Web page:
In a recent visit to the Groote Schuur Heart Transplant Museum, I saw a large scale photograph of the Rex Trueform Clothing factory, designed by Max Policansky in 1937, covering one wall of the foyer of the museum.

Fig 01
Hilton @ Flicr – 1967 photo with x marking the spot that Denise Darvall was killed.


In the photograph, taken in 1967, there is a giant white x marking the spot where Denise Darvall, the donor of the world’s first heart transplant, was struck down by a speedster. The photograph is taken on street level thereby elevating the building to a near heroic quality. I was immediately struck by the formal qualities of the building that the photograph captured – the impressive circular stair enclosed by glass, forming the nexus of where a long, exaggerated and quirky Main Rd façade meets a more mundane Queenspark Street façade.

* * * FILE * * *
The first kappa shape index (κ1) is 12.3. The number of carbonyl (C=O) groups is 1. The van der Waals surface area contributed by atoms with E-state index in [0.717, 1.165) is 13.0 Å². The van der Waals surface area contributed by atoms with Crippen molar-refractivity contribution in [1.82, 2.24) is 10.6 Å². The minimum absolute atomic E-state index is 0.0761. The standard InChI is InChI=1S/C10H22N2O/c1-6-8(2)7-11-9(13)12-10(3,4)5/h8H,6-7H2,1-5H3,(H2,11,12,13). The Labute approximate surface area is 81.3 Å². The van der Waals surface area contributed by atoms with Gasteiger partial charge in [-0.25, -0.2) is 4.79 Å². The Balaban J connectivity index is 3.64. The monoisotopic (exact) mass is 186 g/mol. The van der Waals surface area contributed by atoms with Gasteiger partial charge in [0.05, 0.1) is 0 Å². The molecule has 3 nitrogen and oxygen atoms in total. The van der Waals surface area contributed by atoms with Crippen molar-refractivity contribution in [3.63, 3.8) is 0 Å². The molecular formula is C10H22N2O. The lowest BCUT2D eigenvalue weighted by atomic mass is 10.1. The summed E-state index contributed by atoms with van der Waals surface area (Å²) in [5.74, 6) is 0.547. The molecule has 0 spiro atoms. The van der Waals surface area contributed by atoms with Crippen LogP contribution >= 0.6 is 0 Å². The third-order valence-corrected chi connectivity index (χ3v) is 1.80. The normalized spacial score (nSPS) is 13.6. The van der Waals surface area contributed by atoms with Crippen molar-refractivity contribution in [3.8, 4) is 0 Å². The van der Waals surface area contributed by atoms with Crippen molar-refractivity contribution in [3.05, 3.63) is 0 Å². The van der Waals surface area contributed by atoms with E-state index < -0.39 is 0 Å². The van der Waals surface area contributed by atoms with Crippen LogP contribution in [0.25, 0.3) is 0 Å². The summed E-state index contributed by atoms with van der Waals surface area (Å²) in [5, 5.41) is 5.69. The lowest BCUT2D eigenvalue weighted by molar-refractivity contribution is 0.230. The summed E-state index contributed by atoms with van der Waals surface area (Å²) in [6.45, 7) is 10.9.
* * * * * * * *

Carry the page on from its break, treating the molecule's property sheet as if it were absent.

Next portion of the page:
However, this heroic quality in the photograph is in stark contrast with the reality of its current situation: an empty building parked like a dated cruise-liner on the edges of a magnificent mountain, willing to open its doors to anyone, in a desperate attempt to fill its large expanses of space, which once brimmed with industry.


Indeed, on further investigation, it emerged that the Rex Trueform Clothing factory, once considered as the ‘giant of the clothing manufacturing sector’, has been through multiple transformations over the past 75 years.